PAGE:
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What is Compound Interest?

Understanding Compound Interest

Compound interest is an extremely powerful concept that can greatly impact your savings, investments, and debt. It refers to the interest earned not only on the principal amount but also from the accumulation of interest from previous periods.

Compound Interest vs. Simple Interest

Compound interest differs from simple interest, which is calculated solely on the principal loan amount. With compound interest, the interest is calculated on the principal amount and any accumulated interest. With savings and investments, the interest earned is reinvested (compounded), allowing your savings or investments to grow over time.

Simple interest is typically used for short-term loans, while compound interest is used for long-term investments and loans.

The Power of Compounding Interest

Compound interest has the potential to greatly multiply your money over time, significantly impacting the growth of your savings and investments.

The interest earned is on both the principal and the accumulated interest, it basically generates “interest on interest.” This means that not only does the initial principal amount earn interest, but the interest earned also earns interest, leading to exponential growth.

Compounding Frequency

The frequency of compounding can vary, daily, monthly, quarterly, semiannually, annually, or even continuous compounding. The more frequent the compounding periods, the more rapidly your principle balance grows.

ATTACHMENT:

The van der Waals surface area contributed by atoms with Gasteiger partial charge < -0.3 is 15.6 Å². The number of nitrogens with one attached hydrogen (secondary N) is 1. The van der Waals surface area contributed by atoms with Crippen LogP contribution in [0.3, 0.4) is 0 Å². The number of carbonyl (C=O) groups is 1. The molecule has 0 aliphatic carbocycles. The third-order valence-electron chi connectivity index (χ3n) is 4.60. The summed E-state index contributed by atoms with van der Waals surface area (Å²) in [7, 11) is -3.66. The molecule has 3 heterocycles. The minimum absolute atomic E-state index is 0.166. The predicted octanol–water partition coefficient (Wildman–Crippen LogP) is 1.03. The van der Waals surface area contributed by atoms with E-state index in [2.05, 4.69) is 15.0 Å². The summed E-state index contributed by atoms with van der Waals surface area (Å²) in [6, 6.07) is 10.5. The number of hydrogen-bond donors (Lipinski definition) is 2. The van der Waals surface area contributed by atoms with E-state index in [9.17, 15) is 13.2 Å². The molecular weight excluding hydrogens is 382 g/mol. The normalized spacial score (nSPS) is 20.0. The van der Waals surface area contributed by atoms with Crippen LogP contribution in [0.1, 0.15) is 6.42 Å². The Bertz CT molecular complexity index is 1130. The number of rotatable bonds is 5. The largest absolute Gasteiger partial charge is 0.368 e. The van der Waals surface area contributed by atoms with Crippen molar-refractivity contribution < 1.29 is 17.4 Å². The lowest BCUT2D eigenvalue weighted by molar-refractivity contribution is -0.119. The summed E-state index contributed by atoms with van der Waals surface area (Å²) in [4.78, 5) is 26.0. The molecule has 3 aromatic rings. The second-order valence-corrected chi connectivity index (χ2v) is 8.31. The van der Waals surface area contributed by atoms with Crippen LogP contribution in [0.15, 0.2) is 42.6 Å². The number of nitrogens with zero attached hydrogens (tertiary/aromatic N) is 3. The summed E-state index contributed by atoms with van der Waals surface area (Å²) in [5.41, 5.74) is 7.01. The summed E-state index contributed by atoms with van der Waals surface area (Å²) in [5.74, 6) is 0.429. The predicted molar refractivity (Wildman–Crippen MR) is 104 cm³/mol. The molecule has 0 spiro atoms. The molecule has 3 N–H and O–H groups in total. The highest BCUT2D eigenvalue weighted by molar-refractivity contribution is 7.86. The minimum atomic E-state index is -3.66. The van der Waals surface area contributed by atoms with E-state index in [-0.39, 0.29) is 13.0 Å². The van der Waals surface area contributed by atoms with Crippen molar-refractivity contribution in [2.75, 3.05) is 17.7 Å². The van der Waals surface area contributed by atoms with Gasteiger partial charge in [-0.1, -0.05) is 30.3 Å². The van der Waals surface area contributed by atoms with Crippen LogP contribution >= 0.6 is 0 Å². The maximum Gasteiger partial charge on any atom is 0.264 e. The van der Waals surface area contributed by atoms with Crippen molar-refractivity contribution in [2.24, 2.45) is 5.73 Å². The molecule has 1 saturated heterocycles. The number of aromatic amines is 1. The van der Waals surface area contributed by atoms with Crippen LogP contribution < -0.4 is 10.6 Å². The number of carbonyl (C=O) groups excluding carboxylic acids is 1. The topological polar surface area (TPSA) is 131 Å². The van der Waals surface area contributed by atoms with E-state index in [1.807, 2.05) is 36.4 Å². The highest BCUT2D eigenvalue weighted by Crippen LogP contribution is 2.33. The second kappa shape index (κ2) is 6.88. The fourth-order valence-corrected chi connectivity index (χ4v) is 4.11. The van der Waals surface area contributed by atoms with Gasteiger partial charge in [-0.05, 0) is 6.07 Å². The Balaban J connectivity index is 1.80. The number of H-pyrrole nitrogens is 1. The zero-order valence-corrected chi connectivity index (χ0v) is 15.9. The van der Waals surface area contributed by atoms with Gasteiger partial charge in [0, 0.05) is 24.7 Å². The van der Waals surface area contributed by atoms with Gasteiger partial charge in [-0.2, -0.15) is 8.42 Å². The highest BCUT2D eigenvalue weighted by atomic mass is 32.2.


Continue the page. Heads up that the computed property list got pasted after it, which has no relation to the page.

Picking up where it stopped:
When looking at different savings and investment vehicles, it is important to evaluate what the frequency of compounding is, as this can lead to faster money growth.

The Benefit of Compounding on Savings

Compound interest is extremely advantageous for savings accounts. For example, if your savings account earns 4% interest annually, the interest is added to the principal balance once per year. However, if the interest is compounded monthly, the 4% annual interest is divided by 12, and added to the principal balance 12 times per year.

Therefore, choosing a savings account with higher interest rates and more frequent compounding will maximise your returns.

Compounding Interest on Debt

While compound interest can work in your favour for savings, it can have the opposite effect on debt. When interest is compounded on debt, the interest is added to the principal balance. This can result in the debt quickly spiralling out of control and becoming more difficult to pay off.

For example, if a borrower has a credit card with a high interest rate and only makes the minimum monthly payments, the interest on the debt will be compounded, and the debt will grow more quickly over time, resulting in the borrower paying much more for the loan.


Understanding compound interest will help you to make a more informed choice about your savings, investments, or debt.

With debt, it is best to pay it off as quickly as possible, minimising the impact of compound interest and saving money in the long run. In contrast, choosing the right investment or savings vehicle, and taking advantage of compounding will allow you to harness compound interest’s immense power to grow your wealth exponentially over time.